Wednesday, December 10, 2014

You better watch out, You better not cry, You better not pout, I'm telling you why........


Santa Claus is Coming to Town -

Wait a minute, that isn't Santa...oh no! Its...its.........its......


That is right it is Krampus. Wait, who is Krampus? I thought we tell kids if they are naughty then it is Santa that brings them lumps of coal and a budle of switches? That is true that parents may tell kids that Santa is the one that punishes them when they have misbehaved all year, but that wasn't always the case.

Krampus is a goat-like creature from the folklore of Alpine countries thought to punish children during the Christmas season who had misbehaved, in contrast with Saint Nicholas, who rewards well-behaved ones with gifts. Krampus is said to capture particularly naughty children and drag them off into the black forest.

Krampus is represented as a beast-like creature, generally demonic in appearance. The creature has roots in Germanic folklore. Traditionally young men dress up as the Krampus in Austria, Romania, southern Bavaria, South Tyrol, northern Friuli, Czech Republic, Slovakia, Hungary, Slovenia and Croatia during the first week of December, particularly on the evening of 5 December (the eve of Saint Nicholas Day on many church calendars), and roam the streets frightening children with rusty chains and bells. Krampus is featured on holiday greeting cards called Krampuskarten. There are many names for Krampus, as well as many regional variations in portrayal and celebration.

Krampus is seen as the dark companion of St. Nicholas, the traditional European winter gift-bringer who rewards good children each year on December 6. The kindly old Saint leaves the task of punishing bad children to the hell-bound counterpart The Horned Devil, also known as Krampus.

Krampus is celebrated on Krampusnacht (Krampus night), which takes place on the eve of St. Nicholas' Day. In Austria, Northern Italy and other parts of Europe, party-goers masquerade as devils, wild-men, and witches to participate in Krampuslauf (Krampus Run). Intoxicated and bearing torches, costumed devils caper and carouse through the streets terrifying child and adult alike. Krampusnacht is increasingly being celebrated in other parts of Europe such as Finland and France, as well as in many American cities.

December 6 also happens to be Nikolaustag, or St. Nicholas Day, when German children look outside their door to see if the shoe or boot they'd left out the night before contains either presents (a reward for good behavior) or a rod (bad behavior). Before that however, children must make it through Krampus night.

A person participating in a modern Krampus Run - running thru the village to frighten misbehaved children

Krampus, whose name is derived from the German word krampen, meaning claw, is said to be the son of Hel in Norse mythology. The legendary beast also shares characteristics with other scary, demonic creatures in Greek mythology, including satyrs and fauns.

The history of the Krampus figure has been theorized as stretching back to pre-Christian traditions. In a brief article discussing the figure, published in 1958, Maurice Bruce wrote:

"There seems to be little doubt as to his true identity for, in no other form is the full regalia of the Horned God of the Witches so well preserved. The birch -- apart from its phallic significance -- may have a connection with the initiation rites of certain witch-covens; rites which entailed binding and scourging as a form of mock-death. The chains could have been introduced in a Christian attempt to 'bind the Devil' but again they could be a remnant of pagan initiation rites." *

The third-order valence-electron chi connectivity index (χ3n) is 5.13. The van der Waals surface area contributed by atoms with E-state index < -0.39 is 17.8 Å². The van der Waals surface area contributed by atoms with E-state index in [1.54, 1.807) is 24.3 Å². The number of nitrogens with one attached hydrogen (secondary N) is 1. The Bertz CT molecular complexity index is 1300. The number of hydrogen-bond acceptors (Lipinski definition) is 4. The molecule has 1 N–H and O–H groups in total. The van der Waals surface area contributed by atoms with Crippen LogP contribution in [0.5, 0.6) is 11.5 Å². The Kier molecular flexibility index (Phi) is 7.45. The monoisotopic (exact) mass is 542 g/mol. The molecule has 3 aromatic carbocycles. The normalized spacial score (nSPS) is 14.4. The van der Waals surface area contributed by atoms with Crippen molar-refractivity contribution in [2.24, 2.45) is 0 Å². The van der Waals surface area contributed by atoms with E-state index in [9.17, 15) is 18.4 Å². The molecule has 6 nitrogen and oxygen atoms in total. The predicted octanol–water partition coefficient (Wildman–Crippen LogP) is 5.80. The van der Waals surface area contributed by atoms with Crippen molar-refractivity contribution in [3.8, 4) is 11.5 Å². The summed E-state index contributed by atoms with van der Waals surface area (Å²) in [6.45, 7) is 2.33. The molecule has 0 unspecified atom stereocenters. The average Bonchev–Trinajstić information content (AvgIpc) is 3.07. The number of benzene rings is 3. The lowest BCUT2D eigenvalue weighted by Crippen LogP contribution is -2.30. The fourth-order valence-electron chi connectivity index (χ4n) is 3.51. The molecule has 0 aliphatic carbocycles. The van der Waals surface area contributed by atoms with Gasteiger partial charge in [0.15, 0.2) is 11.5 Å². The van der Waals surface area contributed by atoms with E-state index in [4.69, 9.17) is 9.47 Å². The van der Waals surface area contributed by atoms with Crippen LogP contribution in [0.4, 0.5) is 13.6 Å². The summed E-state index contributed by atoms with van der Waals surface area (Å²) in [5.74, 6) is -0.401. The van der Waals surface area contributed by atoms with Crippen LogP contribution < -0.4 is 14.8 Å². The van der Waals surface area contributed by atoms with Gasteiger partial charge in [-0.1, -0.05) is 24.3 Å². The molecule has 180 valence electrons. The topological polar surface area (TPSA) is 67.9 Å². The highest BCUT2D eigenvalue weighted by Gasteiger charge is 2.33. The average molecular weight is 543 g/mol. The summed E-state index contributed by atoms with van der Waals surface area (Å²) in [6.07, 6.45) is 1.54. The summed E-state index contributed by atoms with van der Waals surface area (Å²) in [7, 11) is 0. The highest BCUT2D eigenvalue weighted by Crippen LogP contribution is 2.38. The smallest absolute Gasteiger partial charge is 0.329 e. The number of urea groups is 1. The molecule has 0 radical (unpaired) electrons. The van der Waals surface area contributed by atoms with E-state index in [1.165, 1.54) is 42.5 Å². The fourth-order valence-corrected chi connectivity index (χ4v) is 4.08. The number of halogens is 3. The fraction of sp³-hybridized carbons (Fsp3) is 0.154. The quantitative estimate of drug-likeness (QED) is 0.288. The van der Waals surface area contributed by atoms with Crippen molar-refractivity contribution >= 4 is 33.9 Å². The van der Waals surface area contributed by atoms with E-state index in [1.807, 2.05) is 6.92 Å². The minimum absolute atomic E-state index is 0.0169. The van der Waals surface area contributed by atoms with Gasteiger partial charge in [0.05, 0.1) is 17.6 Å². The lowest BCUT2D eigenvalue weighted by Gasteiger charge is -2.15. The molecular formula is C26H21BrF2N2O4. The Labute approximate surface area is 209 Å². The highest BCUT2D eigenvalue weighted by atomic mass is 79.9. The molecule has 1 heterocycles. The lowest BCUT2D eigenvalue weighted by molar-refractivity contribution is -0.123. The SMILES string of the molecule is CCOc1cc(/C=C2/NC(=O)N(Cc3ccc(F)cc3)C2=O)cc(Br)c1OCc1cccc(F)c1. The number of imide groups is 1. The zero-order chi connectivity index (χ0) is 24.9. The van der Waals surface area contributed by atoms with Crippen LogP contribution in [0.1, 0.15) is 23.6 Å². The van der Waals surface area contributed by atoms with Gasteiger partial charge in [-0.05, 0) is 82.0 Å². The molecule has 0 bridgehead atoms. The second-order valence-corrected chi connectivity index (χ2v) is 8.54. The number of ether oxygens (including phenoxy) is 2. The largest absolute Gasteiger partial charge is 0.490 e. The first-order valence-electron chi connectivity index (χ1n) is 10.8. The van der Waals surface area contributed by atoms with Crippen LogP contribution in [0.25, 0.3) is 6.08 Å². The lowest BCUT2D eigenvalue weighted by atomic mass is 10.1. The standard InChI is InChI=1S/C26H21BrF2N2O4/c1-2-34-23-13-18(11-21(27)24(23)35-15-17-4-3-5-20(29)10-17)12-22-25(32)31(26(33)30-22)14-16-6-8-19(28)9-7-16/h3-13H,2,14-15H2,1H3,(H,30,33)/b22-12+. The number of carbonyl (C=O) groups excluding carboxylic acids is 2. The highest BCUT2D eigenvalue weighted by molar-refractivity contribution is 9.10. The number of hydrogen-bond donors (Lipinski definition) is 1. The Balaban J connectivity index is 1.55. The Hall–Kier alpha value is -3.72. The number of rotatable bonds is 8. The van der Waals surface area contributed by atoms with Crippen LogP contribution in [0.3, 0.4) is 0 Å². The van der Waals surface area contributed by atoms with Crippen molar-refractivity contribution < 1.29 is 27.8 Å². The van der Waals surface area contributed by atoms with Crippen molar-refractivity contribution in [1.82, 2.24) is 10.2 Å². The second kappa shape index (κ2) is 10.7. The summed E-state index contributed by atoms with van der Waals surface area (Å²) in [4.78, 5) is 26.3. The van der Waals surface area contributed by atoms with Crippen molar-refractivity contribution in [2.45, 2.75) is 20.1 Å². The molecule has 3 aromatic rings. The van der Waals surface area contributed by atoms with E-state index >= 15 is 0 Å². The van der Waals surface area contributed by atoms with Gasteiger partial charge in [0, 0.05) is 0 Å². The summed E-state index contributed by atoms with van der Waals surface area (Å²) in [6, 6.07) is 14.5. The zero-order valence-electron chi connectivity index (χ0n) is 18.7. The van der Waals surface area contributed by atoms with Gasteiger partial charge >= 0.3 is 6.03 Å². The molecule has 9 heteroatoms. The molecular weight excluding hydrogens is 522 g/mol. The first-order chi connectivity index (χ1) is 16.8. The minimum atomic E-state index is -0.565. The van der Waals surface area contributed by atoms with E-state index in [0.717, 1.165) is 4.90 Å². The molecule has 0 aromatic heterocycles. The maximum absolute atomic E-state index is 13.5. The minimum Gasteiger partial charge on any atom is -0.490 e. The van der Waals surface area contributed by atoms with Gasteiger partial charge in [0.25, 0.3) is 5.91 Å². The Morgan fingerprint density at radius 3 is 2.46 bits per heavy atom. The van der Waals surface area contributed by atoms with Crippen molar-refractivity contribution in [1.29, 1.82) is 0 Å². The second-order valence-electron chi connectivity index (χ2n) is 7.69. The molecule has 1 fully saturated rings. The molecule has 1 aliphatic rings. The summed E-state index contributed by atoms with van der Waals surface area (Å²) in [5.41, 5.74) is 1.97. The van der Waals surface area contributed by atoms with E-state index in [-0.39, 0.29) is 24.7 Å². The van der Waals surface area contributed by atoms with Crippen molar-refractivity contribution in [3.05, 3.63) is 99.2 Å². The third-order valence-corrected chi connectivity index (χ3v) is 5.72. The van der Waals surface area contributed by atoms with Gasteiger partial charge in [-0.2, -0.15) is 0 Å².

*Bruce, Maurice (March 1958). "The Krampus in Styria". Folklore 69 (1): 44--47.

Krampus and Saint Nicholas visit a Viennese home in 1896.

Krampus's frightening presence was suppressed for many years --- the Catholic Church forbade the raucous celebrations, and fascists in World War II Europe found Krampus despicable because it was considered a creation of the Social Democrats.

In the aftermath of the 1934 Austrian Civil War, the Krampus tradition was prohibited by the Dollfuss regime under the Fatherland's Front (Vaterlandische Front) and the Christian Social Party. In the 1950s, the government distributed pamphlets titled "Krampus is an Evil Man". Towards the end of the century, a popular resurgence of Krampus celebrations occurred and continues today.

Krampus is making a comeback now, thanks partly to a "bah, humbug" attitude in pop culture, with people searching for ways to celebrate the yuletide season in non-traditional ways. National Geographic has even published a book in German about the devilish Christmas beast.

In the U.S., people are buying into the trend with Krampus parties.

For its part, Austria is attempting to commercialize the harsh persona of Krampus by selling chocolates, figurines, and collectible horns. So there are already complaints that Krampus is becoming too commercialized.

There has been public debate in Austria in modern times about whether Krampus is appropriate for children.

If you think Krampus is bad, watch out for this guy:

Robot Santa Claus doesn't mess around like Krampus does....

For more information on Krampus visit:

Check out my other Winter Holiday Series Articles:

(New for 2014)

(Older Archived posts from 2008)



PART VI ( Christmas becomes Americanized! And Santa Claus is Born!)

PART VII (Today The Sun is (re)born)

(Other aside articles on the Winter Holidays)

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